Berkeley brings its own unique blend of Bay Area noir, complementing the grit and grime that preceded it in San Francisco Noir and Oakland Noir.
Frederick Douglass Elementary by Aya de Le n has been selected for inclusion in Best American Mystery and Suspense 2021
My mom went to Berkeley in the 60s (my main tangential claim to hippiedom), so I'm psyched to see her favorite town get the Akashic noir treatment. San Francisco's hippie silo has long captured the imagination of artists and writers, and I can't wait to read the many stories in this collection, including new works from cult faves such Barry Gifford, Aya de Leon, Summer Brenner, and more.
--CrimeReads, included in CrimeReads' Most Anticipated Crime Books of 2020
Anyone who enjoys seeing a familiar setting from a new perspective will appreciate the gems in this edition.
This volume proves yet again that noir is discoverable anywhere there are human beings--in this case, a quirky university town on the east side of San Francisco Bay...Another fine entry in a series for the ages.
--New York Journal of Books
Each story evokes the dark side of a Berkeley neighborhood and pays tribute both to the city's history as a haven for outcasts and as a literary metropolis. If you race through it, consider picking up San Francisco Noir and Oakland Noir.
--Diablo Magazine, a Top Ticket choice
At first consideration one might wonder if Berkeley has enough of a seedy underbelly to produce credible settings and stories for such an anthology? The writing proves it does.
--The Berkeley Daily Planet
Akashic Books continues its award-winning series of original noir anthologies, launched in 2004 with Brooklyn Noir. Each book comprises all new stories, each one set in a distinct neighborhood or location within the respective city.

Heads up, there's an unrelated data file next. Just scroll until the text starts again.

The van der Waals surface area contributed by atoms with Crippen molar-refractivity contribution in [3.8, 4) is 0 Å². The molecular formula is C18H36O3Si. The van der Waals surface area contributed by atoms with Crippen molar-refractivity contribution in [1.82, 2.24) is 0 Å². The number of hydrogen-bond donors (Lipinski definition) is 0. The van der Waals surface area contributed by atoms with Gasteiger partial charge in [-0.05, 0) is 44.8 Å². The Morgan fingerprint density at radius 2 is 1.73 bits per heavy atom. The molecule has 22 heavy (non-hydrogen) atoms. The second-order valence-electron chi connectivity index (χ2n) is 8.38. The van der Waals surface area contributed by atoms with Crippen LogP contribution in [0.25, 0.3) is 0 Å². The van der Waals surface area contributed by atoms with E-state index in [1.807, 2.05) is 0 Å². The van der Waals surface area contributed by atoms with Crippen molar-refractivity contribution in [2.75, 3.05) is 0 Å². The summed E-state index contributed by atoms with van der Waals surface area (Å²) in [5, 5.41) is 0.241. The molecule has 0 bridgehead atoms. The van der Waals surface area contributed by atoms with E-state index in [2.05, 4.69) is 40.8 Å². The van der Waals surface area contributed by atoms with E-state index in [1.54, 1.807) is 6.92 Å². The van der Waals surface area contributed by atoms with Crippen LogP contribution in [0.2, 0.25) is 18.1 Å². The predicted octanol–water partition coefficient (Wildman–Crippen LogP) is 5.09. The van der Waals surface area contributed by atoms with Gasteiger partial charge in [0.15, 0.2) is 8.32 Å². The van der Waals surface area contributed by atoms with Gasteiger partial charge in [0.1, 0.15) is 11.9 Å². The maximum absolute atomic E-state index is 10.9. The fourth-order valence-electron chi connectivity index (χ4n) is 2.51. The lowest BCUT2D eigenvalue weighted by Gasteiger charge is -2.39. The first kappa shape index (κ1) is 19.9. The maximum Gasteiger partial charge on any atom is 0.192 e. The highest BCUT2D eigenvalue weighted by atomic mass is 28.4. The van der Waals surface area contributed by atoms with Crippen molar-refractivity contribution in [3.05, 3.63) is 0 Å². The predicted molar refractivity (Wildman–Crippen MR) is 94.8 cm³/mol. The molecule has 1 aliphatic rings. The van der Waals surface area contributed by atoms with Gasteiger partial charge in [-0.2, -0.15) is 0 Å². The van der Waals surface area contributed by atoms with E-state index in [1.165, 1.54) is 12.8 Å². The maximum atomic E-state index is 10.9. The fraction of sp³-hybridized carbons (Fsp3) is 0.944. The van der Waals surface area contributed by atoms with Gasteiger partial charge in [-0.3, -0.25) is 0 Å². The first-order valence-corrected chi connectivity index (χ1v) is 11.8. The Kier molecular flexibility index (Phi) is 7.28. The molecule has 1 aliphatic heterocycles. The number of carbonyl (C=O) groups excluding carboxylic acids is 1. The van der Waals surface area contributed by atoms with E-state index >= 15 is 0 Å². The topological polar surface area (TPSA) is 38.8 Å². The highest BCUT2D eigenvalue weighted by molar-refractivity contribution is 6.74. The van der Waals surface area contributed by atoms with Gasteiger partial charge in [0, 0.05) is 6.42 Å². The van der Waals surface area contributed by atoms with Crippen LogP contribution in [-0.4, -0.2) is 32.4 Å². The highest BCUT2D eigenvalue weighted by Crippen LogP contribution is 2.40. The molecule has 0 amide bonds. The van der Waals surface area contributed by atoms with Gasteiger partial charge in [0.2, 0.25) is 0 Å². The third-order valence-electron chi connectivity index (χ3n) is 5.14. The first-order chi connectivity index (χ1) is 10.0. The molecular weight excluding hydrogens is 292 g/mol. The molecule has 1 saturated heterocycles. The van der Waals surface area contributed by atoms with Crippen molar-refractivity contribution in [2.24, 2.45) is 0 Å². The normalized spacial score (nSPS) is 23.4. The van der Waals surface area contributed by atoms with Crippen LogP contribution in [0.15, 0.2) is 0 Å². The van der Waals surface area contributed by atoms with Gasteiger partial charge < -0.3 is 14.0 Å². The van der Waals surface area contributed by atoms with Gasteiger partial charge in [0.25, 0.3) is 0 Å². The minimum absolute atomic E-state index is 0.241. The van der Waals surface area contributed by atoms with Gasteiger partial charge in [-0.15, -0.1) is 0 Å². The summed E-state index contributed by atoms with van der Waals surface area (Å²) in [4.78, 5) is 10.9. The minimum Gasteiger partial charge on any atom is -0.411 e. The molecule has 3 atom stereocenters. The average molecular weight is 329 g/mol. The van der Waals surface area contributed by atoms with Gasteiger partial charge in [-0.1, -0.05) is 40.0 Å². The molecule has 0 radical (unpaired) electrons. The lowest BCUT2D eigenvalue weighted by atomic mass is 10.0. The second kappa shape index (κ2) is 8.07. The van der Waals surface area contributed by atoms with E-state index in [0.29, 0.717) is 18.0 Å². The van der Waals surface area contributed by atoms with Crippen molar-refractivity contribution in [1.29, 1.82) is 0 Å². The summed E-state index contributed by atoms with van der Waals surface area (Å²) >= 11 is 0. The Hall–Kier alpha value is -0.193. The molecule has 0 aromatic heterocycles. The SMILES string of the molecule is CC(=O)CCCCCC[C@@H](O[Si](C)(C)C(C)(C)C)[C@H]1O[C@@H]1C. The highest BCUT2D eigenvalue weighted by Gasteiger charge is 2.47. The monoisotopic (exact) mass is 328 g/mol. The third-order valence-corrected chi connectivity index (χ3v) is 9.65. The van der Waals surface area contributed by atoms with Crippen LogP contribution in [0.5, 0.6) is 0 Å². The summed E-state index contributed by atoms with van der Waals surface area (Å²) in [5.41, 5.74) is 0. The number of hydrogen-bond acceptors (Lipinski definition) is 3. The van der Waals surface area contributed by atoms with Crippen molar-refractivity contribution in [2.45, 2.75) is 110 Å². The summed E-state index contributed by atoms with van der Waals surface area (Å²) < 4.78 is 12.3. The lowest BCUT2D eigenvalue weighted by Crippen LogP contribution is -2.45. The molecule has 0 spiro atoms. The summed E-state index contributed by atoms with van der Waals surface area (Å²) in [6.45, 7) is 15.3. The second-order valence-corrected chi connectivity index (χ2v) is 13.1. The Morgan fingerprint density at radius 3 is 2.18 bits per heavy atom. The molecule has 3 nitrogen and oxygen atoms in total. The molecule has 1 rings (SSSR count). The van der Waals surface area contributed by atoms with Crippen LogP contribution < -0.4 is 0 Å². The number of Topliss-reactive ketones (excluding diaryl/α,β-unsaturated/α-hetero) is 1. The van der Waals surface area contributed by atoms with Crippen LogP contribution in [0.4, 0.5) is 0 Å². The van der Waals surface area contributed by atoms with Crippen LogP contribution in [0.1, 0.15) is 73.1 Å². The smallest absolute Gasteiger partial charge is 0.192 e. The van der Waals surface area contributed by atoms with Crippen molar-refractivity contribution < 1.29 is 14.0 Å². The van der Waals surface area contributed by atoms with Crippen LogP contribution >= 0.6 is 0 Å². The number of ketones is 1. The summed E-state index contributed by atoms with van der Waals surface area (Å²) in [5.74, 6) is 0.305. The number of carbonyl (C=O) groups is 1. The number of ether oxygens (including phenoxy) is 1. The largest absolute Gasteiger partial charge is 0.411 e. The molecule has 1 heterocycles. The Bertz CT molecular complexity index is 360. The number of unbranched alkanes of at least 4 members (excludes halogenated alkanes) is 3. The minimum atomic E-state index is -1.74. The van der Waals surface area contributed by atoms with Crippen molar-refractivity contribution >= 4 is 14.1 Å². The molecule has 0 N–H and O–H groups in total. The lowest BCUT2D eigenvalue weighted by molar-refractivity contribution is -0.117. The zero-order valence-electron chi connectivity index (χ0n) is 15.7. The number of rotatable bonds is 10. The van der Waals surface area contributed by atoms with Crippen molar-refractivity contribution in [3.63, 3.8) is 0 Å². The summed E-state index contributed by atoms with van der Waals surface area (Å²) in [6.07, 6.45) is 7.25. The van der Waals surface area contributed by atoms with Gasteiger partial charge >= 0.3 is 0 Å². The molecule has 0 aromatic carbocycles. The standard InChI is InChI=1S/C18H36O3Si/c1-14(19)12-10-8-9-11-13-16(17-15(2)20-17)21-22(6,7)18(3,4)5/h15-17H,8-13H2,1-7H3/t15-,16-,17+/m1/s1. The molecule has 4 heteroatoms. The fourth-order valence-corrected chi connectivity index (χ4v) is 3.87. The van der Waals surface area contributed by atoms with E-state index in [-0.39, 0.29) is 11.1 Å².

Brand-new stories by: Barry Gifford, Jim Nisbet, Lexi Pandell, Lucy Jane Bledsoe, Mara Faye Lethem, Thomas Burchfield, Shanthi Sekaran, Nick Mamatas, Kimn Neilson, Jason S. Ridler, Susan Dunlap, J.M. Curet, Summer Brenner, Michael David Lukas, Aya de Le n, and Owen Hill.
From the introduction:
A town named after a British philosopher doesn't exactly evoke visions of Goodis or Highsmith. Grifters? Dames? Cops? In Berkeley? On the surface the alleys don't seem that dark, until we look a little closer. Possibly the most iconic visual image of Berkeley does involve cops. It's the film with Mario Savio, atop a police car, declaring, There's a time when the operation of the machine becomes so odious, makes you so sick at heart, that you can't take part Now there's a statement that sums up the spirit of noir.
Berkeley Noir asks, If not here, where? When pulling together this outstanding list of authors, we were constantly reminded of Berkeley's rich literary history, one that swerves through varying shades of noir. Those who helped pave the way for this collection include Anthony Boucher, Janet Dawson, Margaret Cuthbert, Ellen Gilchrist, Linda Grant, Jonathan Lethem, and Barry Gifford. There will always be a place in the heart of this city where even outcasts can feel at home...The search through darkness for an authentic, eclectic voice is the most important ingredient in the rich stew that is Berkeley, California.